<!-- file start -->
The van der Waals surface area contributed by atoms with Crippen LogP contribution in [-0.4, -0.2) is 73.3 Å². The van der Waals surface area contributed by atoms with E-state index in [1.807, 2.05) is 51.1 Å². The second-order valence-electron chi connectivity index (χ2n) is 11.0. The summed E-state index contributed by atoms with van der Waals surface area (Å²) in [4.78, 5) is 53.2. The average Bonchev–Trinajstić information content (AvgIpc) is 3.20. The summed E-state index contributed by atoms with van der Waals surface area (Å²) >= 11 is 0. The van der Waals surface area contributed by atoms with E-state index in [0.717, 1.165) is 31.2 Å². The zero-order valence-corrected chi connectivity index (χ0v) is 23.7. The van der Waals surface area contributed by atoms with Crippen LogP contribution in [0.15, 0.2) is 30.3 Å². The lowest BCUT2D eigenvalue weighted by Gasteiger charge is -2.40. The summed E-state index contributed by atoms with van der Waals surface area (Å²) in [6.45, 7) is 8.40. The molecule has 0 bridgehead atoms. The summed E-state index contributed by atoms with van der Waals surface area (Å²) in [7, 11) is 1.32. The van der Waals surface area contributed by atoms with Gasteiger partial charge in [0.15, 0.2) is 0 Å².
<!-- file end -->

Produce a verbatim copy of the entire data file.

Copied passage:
The van der Waals surface area contributed by atoms with Crippen LogP contribution in [-0.4, -0.2) is 73.3 Å². The van der Waals surface area contributed by atoms with E-state index in [1.807, 2.05) is 51.1 Å². The second-order valence-electron chi connectivity index (χ2n) is 11.0. The summed E-state index contributed by atoms with van der Waals surface area (Å²) in [4.78, 5) is 53.2. The average Bonchev–Trinajstić information content (AvgIpc) is 3.20. The summed E-state index contributed by atoms with van der Waals surface area (Å²) >= 11 is 0. The van der Waals surface area contributed by atoms with E-state index in [0.717, 1.165) is 31.2 Å². The zero-order valence-corrected chi connectivity index (χ0v) is 23.7. The van der Waals surface area contributed by atoms with Crippen LogP contribution in [0.15, 0.2) is 30.3 Å². The lowest BCUT2D eigenvalue weighted by Gasteiger charge is -2.40. The summed E-state index contributed by atoms with van der Waals surface area (Å²) in [6.45, 7) is 8.40. The molecule has 0 bridgehead atoms. The summed E-state index contributed by atoms with van der Waals surface area (Å²) in [7, 11) is 1.32. The van der Waals surface area contributed by atoms with Gasteiger partial charge in [0.15, 0.2) is 0 Å².